Jersey Direct Shipping: More Drama Than Reality TV
About a year ago, overwhelmed by the spectacle and hairspray, I had to cut myself off from New Jersey-based reality television. Between “Jersey Shore,” “Jerseylicious,” and “The Real Housewives of New Jersey,” I started developing unfair feelings toward my neighbor across the Hudson. To let Snooki sully the birthplace of Bon Jovi and the first American brewery – incidentally, two of the key components to my finest Karaoke memories – was like letting Franzia dictate the quality of my rosé. Simply put: not okay.
So when I read that New Jersey’s Senate approved bill AB 3821, which would help boutique New Jersey wineries preserve and expand their direct sales channels, I was prepared to defend l’Dirty Jerz.
This bill would allow for wineries, both in and out of Jersey, to ship directly to New Jersey consumers. It would preserve Jersey wineries’ remote tasting rooms, which are the only source of sales for many of them. And it would allow these wineries to sell their products to as many as 20 retail outlets, rather than just six.
Sure, New Jersey is (un)fashionably late to the 38-state direct-shipping party, but better now than never. New Jersey’s boutique wineries would be able to sell more bottles, and consumers would have more choice. Sounds like a win-win for all, right?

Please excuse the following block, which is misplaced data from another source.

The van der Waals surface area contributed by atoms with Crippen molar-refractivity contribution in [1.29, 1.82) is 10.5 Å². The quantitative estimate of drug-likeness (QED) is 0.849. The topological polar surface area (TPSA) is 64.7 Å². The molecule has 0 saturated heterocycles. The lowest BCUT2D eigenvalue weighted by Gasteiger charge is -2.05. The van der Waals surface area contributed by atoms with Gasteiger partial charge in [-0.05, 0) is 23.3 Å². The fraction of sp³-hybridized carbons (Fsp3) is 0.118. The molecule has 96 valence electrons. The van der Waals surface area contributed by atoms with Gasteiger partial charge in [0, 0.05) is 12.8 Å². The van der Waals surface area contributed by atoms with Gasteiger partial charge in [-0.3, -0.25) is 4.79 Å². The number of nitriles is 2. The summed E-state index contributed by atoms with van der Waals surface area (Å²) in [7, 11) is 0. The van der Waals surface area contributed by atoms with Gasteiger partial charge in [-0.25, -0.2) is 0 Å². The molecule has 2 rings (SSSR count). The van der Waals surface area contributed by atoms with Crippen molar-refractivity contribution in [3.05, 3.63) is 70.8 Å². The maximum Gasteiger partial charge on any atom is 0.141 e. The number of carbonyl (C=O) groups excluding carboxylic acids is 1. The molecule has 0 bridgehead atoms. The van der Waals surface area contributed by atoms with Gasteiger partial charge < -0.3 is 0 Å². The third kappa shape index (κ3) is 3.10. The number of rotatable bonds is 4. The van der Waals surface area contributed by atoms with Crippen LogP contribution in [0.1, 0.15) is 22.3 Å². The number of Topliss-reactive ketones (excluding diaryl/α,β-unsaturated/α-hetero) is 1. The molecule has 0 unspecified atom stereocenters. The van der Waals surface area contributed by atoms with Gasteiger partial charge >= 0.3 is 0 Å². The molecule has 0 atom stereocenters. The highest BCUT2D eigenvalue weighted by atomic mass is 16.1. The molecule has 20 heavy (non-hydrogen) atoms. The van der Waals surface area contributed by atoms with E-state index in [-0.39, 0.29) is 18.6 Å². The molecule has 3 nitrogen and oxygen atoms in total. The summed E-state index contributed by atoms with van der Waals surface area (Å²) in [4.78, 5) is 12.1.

Eh, not so much. See, the one cast of characters more dramatic than the state’s caricaturized “stars” of reality TV are its politicians. Yeah, I said it. I’m not here to make friends. Assemblyman Joseph Cryan, who actually introduced the original bill, wouldn’t approve the revisions made in the Senate last Friday because he opposes direct shipping. Say it ain’t so, Joe!
Why? Well, we’ve heard this hackneyed argument before. Connecting wineries and consumers directly will hurt wholesalers (aka the middle man or, you know, special interests), killing jobs and reducing tax revenue. The mean ol’ behemoth wineries from states like California will put the local Jersey operations out of business. Think “You’ve Got Mail,” but without all the heartwarming parts. Now, while I like my politicians thinking ahead, I like them actually thinking.
Fact is, this isn’t about protecting local Jersey wineries at all. They’re more likely to be crushed by out-of-state producers if they are only able to compete in wine stores.
And like all good reality TV, the plot thickens. It’s looking likely that New Jersey wineries will lose those remote tasting rooms anyway. If another bill legitimizing remote tasting rooms for New Jersey wineries isn’t passed this week, their only hope is that the Third Circuit will reverse its decision when it reconsiders the case on July 18. That’s unlikely, which means these wineries will have to shutter a major source of sales.
Rather than opening up free-market competition while preserving existing sales channels, New Jersey’s assembly is “protecting” its state’s wineries by forcing them to go head-to-head with big brands on store shelves.
And I thought reality TV didn’t make sense. Where’s the remote?